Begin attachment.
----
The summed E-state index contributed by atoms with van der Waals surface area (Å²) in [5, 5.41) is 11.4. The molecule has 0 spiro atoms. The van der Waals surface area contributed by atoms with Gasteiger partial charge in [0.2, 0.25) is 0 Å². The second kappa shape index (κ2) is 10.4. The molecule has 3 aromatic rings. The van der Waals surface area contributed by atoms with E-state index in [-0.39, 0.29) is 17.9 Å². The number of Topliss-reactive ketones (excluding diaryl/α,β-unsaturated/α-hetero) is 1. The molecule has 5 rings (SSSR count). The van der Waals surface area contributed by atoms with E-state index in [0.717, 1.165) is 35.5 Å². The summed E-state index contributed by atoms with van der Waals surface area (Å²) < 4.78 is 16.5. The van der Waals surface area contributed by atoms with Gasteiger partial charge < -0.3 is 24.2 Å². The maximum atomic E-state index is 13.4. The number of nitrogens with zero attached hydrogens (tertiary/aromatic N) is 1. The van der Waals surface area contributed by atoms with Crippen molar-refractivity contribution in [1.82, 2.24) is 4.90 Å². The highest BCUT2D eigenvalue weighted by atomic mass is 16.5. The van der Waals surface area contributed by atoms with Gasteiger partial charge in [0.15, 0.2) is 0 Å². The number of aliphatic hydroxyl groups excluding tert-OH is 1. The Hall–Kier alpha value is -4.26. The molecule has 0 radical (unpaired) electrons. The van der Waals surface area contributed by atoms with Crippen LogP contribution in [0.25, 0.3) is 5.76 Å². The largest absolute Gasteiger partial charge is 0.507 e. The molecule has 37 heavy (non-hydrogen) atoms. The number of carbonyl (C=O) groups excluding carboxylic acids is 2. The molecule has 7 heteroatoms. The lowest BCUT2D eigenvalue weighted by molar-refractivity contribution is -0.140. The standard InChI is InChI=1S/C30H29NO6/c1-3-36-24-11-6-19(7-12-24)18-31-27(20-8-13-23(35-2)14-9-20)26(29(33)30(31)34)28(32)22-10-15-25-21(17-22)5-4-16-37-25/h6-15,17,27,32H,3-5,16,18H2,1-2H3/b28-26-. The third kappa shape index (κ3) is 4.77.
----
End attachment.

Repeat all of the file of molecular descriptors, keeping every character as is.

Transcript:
The summed E-state index contributed by atoms with van der Waals surface area (Å²) in [5, 5.41) is 11.4. The molecule has 0 spiro atoms. The van der Waals surface area contributed by atoms with Gasteiger partial charge in [0.2, 0.25) is 0 Å². The second kappa shape index (κ2) is 10.4. The molecule has 3 aromatic rings. The van der Waals surface area contributed by atoms with E-state index in [-0.39, 0.29) is 17.9 Å². The number of Topliss-reactive ketones (excluding diaryl/α,β-unsaturated/α-hetero) is 1. The molecule has 5 rings (SSSR count). The van der Waals surface area contributed by atoms with E-state index in [0.717, 1.165) is 35.5 Å². The summed E-state index contributed by atoms with van der Waals surface area (Å²) < 4.78 is 16.5. The van der Waals surface area contributed by atoms with Gasteiger partial charge < -0.3 is 24.2 Å². The maximum atomic E-state index is 13.4. The number of nitrogens with zero attached hydrogens (tertiary/aromatic N) is 1. The van der Waals surface area contributed by atoms with Crippen molar-refractivity contribution in [1.82, 2.24) is 4.90 Å². The highest BCUT2D eigenvalue weighted by atomic mass is 16.5. The van der Waals surface area contributed by atoms with Gasteiger partial charge in [0.15, 0.2) is 0 Å². The number of aliphatic hydroxyl groups excluding tert-OH is 1. The Hall–Kier alpha value is -4.26. The molecule has 0 radical (unpaired) electrons. The van der Waals surface area contributed by atoms with Crippen LogP contribution in [0.25, 0.3) is 5.76 Å². The largest absolute Gasteiger partial charge is 0.507 e. The molecule has 37 heavy (non-hydrogen) atoms. The number of carbonyl (C=O) groups excluding carboxylic acids is 2. The molecule has 7 heteroatoms. The lowest BCUT2D eigenvalue weighted by molar-refractivity contribution is -0.140. The standard InChI is InChI=1S/C30H29NO6/c1-3-36-24-11-6-19(7-12-24)18-31-27(20-8-13-23(35-2)14-9-20)26(29(33)30(31)34)28(32)22-10-15-25-21(17-22)5-4-16-37-25/h6-15,17,27,32H,3-5,16,18H2,1-2H3/b28-26-. The third kappa shape index (κ3) is 4.77.